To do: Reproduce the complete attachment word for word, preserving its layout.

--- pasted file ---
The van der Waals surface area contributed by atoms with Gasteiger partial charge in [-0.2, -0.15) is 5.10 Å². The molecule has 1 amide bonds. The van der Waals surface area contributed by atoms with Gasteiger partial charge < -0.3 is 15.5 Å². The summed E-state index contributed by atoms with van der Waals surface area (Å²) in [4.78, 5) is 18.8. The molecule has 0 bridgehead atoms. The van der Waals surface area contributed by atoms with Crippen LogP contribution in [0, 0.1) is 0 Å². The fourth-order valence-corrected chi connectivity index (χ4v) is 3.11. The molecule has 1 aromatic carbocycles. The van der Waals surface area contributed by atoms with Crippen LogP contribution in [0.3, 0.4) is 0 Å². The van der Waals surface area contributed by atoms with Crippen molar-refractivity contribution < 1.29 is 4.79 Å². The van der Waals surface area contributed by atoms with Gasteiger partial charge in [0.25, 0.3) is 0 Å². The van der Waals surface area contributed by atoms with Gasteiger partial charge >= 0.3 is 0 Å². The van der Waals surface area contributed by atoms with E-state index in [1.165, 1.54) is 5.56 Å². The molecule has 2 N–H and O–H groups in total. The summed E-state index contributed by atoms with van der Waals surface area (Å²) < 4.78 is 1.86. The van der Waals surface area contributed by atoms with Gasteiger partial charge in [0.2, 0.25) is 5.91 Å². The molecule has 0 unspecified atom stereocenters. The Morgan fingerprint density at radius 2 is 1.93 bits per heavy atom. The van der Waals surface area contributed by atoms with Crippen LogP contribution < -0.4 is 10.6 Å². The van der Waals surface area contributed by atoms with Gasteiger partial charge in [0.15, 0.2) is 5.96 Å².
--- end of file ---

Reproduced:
The van der Waals surface area contributed by atoms with Gasteiger partial charge in [-0.2, -0.15) is 5.10 Å². The molecule has 1 amide bonds. The van der Waals surface area contributed by atoms with Gasteiger partial charge < -0.3 is 15.5 Å². The summed E-state index contributed by atoms with van der Waals surface area (Å²) in [4.78, 5) is 18.8. The molecule has 0 bridgehead atoms. The van der Waals surface area contributed by atoms with Crippen LogP contribution in [0, 0.1) is 0 Å². The fourth-order valence-corrected chi connectivity index (χ4v) is 3.11. The molecule has 1 aromatic carbocycles. The van der Waals surface area contributed by atoms with Crippen LogP contribution in [0.3, 0.4) is 0 Å². The van der Waals surface area contributed by atoms with Crippen molar-refractivity contribution < 1.29 is 4.79 Å². The van der Waals surface area contributed by atoms with Gasteiger partial charge in [0.25, 0.3) is 0 Å². The van der Waals surface area contributed by atoms with Gasteiger partial charge >= 0.3 is 0 Å². The van der Waals surface area contributed by atoms with E-state index in [1.165, 1.54) is 5.56 Å². The molecule has 2 N–H and O–H groups in total. The summed E-state index contributed by atoms with van der Waals surface area (Å²) < 4.78 is 1.86. The van der Waals surface area contributed by atoms with Gasteiger partial charge in [0.2, 0.25) is 5.91 Å². The molecule has 0 unspecified atom stereocenters. The Morgan fingerprint density at radius 2 is 1.93 bits per heavy atom. The van der Waals surface area contributed by atoms with Crippen LogP contribution < -0.4 is 10.6 Å². The van der Waals surface area contributed by atoms with Gasteiger partial charge in [0.15, 0.2) is 5.96 Å².